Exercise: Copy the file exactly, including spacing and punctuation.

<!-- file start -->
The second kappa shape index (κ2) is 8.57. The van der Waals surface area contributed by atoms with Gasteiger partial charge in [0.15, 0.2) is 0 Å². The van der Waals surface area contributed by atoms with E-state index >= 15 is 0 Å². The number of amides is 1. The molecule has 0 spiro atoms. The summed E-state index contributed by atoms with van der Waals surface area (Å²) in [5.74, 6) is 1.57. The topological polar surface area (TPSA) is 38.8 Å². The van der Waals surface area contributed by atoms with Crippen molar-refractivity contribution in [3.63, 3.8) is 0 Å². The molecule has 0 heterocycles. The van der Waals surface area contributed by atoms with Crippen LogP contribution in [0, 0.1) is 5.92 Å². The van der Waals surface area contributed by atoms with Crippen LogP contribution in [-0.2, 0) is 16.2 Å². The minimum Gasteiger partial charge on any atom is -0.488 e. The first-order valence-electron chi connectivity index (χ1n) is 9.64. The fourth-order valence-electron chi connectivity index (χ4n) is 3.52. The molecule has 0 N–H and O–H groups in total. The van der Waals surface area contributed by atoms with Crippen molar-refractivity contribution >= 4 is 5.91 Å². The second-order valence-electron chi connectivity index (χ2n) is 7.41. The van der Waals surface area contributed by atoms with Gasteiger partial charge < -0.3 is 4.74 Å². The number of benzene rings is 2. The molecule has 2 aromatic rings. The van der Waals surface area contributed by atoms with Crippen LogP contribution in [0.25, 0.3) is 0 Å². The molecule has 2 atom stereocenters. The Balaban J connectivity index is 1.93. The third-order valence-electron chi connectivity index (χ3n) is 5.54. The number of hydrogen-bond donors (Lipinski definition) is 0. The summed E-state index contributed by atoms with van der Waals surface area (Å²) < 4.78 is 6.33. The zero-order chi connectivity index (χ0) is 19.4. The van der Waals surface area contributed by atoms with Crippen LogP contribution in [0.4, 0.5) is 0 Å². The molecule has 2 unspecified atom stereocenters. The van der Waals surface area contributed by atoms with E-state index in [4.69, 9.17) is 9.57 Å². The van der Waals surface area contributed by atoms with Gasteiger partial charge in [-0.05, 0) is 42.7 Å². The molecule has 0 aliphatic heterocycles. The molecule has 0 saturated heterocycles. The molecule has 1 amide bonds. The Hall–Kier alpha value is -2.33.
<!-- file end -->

The second kappa shape index (κ2) is 8.57. The van der Waals surface area contributed by atoms with Gasteiger partial charge in [0.15, 0.2) is 0 Å². The van der Waals surface area contributed by atoms with E-state index >= 15 is 0 Å². The number of amides is 1. The molecule has 0 spiro atoms. The summed E-state index contributed by atoms with van der Waals surface area (Å²) in [5.74, 6) is 1.57. The topological polar surface area (TPSA) is 38.8 Å². The van der Waals surface area contributed by atoms with Crippen molar-refractivity contribution in [3.63, 3.8) is 0 Å². The molecule has 0 heterocycles. The van der Waals surface area contributed by atoms with Crippen LogP contribution in [0, 0.1) is 5.92 Å². The van der Waals surface area contributed by atoms with Crippen LogP contribution in [-0.2, 0) is 16.2 Å². The minimum Gasteiger partial charge on any atom is -0.488 e. The first-order valence-electron chi connectivity index (χ1n) is 9.64. The fourth-order valence-electron chi connectivity index (χ4n) is 3.52. The molecule has 0 N–H and O–H groups in total. The van der Waals surface area contributed by atoms with Crippen molar-refractivity contribution >= 4 is 5.91 Å². The second-order valence-electron chi connectivity index (χ2n) is 7.41. The van der Waals surface area contributed by atoms with Gasteiger partial charge < -0.3 is 4.74 Å². The number of benzene rings is 2. The molecule has 2 aromatic rings. The van der Waals surface area contributed by atoms with Crippen LogP contribution in [0.25, 0.3) is 0 Å². The molecule has 2 atom stereocenters. The Balaban J connectivity index is 1.93. The third-order valence-electron chi connectivity index (χ3n) is 5.54. The number of hydrogen-bond donors (Lipinski definition) is 0. The summed E-state index contributed by atoms with van der Waals surface area (Å²) < 4.78 is 6.33. The zero-order chi connectivity index (χ0) is 19.4. The van der Waals surface area contributed by atoms with Crippen LogP contribution in [0.4, 0.5) is 0 Å². The molecule has 2 unspecified atom stereocenters. The van der Waals surface area contributed by atoms with E-state index in [4.69, 9.17) is 9.57 Å². The van der Waals surface area contributed by atoms with Gasteiger partial charge in [-0.05, 0) is 42.7 Å². The molecule has 0 aliphatic heterocycles. The molecule has 0 saturated heterocycles. The molecule has 1 amide bonds. The Hall–Kier alpha value is -2.33.